I have not been able to reconcile the position which the Board took before this Court at its argument on February 8 and 9 with what appears to be its almost contemporaneous action. On February 21. 1949, the Board handed down an order in which it allowed to this very petitioner, in a lump sum, $2,748,000 for the period July 14, 1947, to December 31, 1948, and $33,333 in a lump sum each month thereafter. It said, 'The above payments for each of these carriers are in addition to, and not exclusive of, the mail rates provided for in previous temporary or final mail rate orders, for the respective periods stated.' (Emphasis supplied.) The TWA lump sum of $2,748,000 was to make them whole for the year 1948 and also to pay their 'grounding losses' for 1946, a year prior to the filing of its petition, which the Board asks us to hold as the limit of backward operation of rates. The Board said:
'In 1946, TWA incurred substantial costs because of the grounding of the Constellation aircraft. Similar costs were incurred by United and American in 1947 and 1948 when the DC-6 was grounded. These costs are merely another form of developmental costs attributable to the introduction of a new air craft type. It is clear that they are, in these cases, of such severity as to obstruct their current development. Under our statutory mandate to develop air transportation we should underwrite such costs in some appropriate manner.'
At the same time the Board issued a state ent of policy. As to the grounding costs which the Board had argued to this Court it had no power to reimburse retroactively, it said that it had originally felt they would not be high enough to require special mail-pay allowance for their 'reimbursement.' But it continued: 'Experience has not supported this view' and it is 'desirable to make special mail rate provision for established losses of this character.' It announced that this petitioner, among others, is being paid for grounding losses. 'In addition, in view of its obligation under § 406(b) of the Act, discussed above, the Board has concluded that the temporary mail rates for the United and TWA should be increased to an extent sufficient to meet the remainder of their approximate break-even needs for the year 1948. With respect to the entire retroactive period and the future, the Board will determine final rates after formal proceedings, which will give consideration to the full reasonable requirements of these two carriers.' (Emphasis supplied.)
What I get from the Board's orders and statements is that it is acting in a spirit completely contrary to its argument to this Court and to this Court's opinion, even if there may be a technical consistency, which I doubt. It appears to have authorized capitalization of losses for periods before any rate petition was filed and the amortization of those losses from subsidy payments afterward. I find far less statutory authorization for such a device for carrying losses forward into current rates than for forthright fixing of effective rates from such prior date as shall be proper. If the need for retroactivity is so imperative that it must be met by evasion, the policy arguments of the Board against construing the statute to permit retroactivity fail. I do not know that these matters of policy should influence the Court in any event, but if they do, my own predilections, unlike the Court's, favor fixing the subsidy on experience rather than on prophecy. In the light of what appears to be the practice, I see no reason why the statute should not be applied so as to carry out what its language conveys and why the subsidy rates should not be regarded as always tentative and subject to revision either to meet unforeseen contingencies or to recapture excessive payments. The Commission would no more be bound to reimburse extravagant management or improvident outlay after it has occurred than to allow for it in advance. In fact, excessive expense would probably be easier to detect in actual statements of operations than in estimates.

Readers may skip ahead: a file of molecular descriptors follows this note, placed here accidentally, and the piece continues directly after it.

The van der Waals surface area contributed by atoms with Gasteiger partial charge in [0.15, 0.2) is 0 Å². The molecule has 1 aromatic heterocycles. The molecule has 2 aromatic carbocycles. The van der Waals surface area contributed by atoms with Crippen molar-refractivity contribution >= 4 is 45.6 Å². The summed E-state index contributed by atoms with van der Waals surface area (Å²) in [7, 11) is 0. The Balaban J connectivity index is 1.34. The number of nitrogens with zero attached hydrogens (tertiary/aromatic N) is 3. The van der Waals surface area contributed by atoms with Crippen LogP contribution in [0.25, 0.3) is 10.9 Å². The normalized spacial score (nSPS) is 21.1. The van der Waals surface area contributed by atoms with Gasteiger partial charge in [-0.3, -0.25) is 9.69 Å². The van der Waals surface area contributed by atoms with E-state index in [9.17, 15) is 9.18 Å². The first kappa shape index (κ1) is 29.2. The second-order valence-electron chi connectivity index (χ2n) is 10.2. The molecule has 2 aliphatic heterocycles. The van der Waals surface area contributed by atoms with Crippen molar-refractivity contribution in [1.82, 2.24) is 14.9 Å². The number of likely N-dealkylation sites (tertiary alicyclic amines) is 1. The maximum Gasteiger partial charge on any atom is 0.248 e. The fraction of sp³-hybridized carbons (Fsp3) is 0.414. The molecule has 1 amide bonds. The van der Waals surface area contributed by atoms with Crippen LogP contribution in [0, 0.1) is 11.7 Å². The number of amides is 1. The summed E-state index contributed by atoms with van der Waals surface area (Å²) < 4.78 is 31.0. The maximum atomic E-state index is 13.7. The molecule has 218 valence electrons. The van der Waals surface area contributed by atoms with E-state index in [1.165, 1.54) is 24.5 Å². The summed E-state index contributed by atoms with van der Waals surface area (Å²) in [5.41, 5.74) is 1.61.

But if I were to consider accepting the Board's argument, I would at least set this case for reargument and require a candid explanation of what appears to be a material discrepancy between what the Board has led this Court to hold and the premises on which it seems actually to be proceeding.
Mr. Justice FRANKFURTER joins in this opinion.